I don't think you're over reacting at all, it is a big step, and i know a lot of mothers that aren't comfortable with leaving them with ANY sort of childcare that isn't their selves. It also must not help at ALL that you're carrying another blessing, with all the added emotions and whatever else that might bring!

I hope I helped even a little bit.
Keep me posted with what you've decided and how it all works out!

-Cara

Gina said...

Hey there - haven't read through all the comments thoroughly so I'll probably be agreeing with some and disagreeing with others. It seems the issue is not leaving North in care for a few hours per se, but leaving him in the care of someone with whom you are unfamiliar. I really get that. In other cases where you have North in someone else's care, there has been a history of relationship (although I assume at the gym he must have been initially unfamiliar with the creche carers?). I guess in the ideal circumstance North would have had the opportunity to build relationship and familiarity with a friend/relative/carer while you were present first. I understand your hesitancy.

I don't think leaving North for a few hours on this occasion is at all a bad thing, so the leaving part is not something I'd be fretting over. I think it's good for EVERYONE when other adults build relationships with your kids (in a village-raising-a-child style, not an abdicating-the-primary-care style!).

But leaving him with someone unfamiliar is the crux of the issue. How well do YOU know the girl? Can you all be familiarised first? Can he be awake when she arrives? Those are the things that would make this workable.

It would be wonderful for you to widen the pool of people you could draw on in a pinch to be there for North for occasions such as this. We don't have family around but are lucky to have a huge church community with many other families who have known the boys since they were born, so those relationships run deep and we have a biggish pool of people to draw on and who have babysat for us occasionally. On the times where we haven't had those options, one of us has stayed at home.

One pair of Hands said...

Poor you. I do feel for you. I think I'd rather have torn my arm off than leave my baby with someone he didn't know. It didn't seem to do them any harm to have that kind of Mum. I hope things work out for you.

RosieGirlDreams.com said...

I just found your blog last week and am loving it. Definitely subscribing.
Your post today resonates with most moms. It's so hard to leave your children with anyone. But, it does get easier as you have more kids...if that's any consolation.
I can still vividly remember my dilemma with my first child. I had to return to work parttime and hadn't been separated from my babe EVER. It tore at my heartstrings. It pained me. But, what I decided was that I could model trust to my little one. It was hard for me. It was hard for her. But, I modeled that I trust the situation and her parttime caretaker with everything in my being. Taking my focus off of worrying and putting into modeling for future reality really helped. Much luck to you in this predicament...and with everything.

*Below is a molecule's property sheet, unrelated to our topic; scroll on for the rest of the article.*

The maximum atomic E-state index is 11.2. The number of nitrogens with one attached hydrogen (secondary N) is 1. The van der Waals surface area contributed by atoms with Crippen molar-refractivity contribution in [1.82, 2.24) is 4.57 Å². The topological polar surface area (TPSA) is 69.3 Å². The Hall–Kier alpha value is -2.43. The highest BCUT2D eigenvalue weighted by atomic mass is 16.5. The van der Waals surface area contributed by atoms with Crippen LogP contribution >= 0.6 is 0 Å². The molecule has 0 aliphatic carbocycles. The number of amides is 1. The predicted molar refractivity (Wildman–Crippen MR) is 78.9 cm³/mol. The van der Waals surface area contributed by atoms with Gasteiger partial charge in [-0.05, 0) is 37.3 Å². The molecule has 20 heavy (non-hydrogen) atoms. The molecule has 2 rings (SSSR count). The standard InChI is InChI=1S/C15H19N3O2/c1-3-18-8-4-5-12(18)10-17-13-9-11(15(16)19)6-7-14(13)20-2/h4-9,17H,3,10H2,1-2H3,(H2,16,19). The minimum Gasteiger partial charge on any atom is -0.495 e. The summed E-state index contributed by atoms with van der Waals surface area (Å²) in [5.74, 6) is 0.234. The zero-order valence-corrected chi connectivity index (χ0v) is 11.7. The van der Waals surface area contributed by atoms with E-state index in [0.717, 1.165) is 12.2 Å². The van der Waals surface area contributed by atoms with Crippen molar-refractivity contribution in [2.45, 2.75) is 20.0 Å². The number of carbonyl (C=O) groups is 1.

Antonia said...

I might just be parroting what the others have said! I hear you! I have a two year old and one expecting and it is difficult for me to leave him as I don't have the extent of family support as I'd like. My thoughts are to have the girl come from the morning on ... to spend time with all of you, playing, laughing, to be there with you as you put North down to sleep and so that when he wakes at least he knows he has seen a familiar face, that you approve of and laugh with. She sounds like a warm, caring, loving girl and will know just how to look after him. Give your little one a little trust too, he just may surprise you!

Catherine Lowe said...

Another opinion??
I love what Antonia suggested. That this sitter be there with you also present, to play and build a trust. I had a babysitter come visit before River had ever left my side, and it took a couple of visits for him to warm to her before I ever left. Its so tough, I still am unsure I have made the right choice to have my babe in 2 days a week with a stay at home mum. He feels so distant. But being a single mama, I do need to work! Ow the heart it aches once being a mama there's so many little things to consider now hey!

Good luck, whatever you do, you'll know if it was right or not, and learn from it. It's not going to scar him for life. :)

Gill@OurParklife said...

Gosh - I do not have much advice to offer but I can let you know I totally relate to what you are saying. And I feel that North is a lucky little person to have someone caring so deeply about his well being - physically, emotionally, spiritually and mentally!

No matter what you decide to do, take some comfort in the knowledge that it is the fact that you have North's best interests at heart that is what will most effect the person he is now and the person he will become in the future.

Thanks for such a heartfelt and honest post!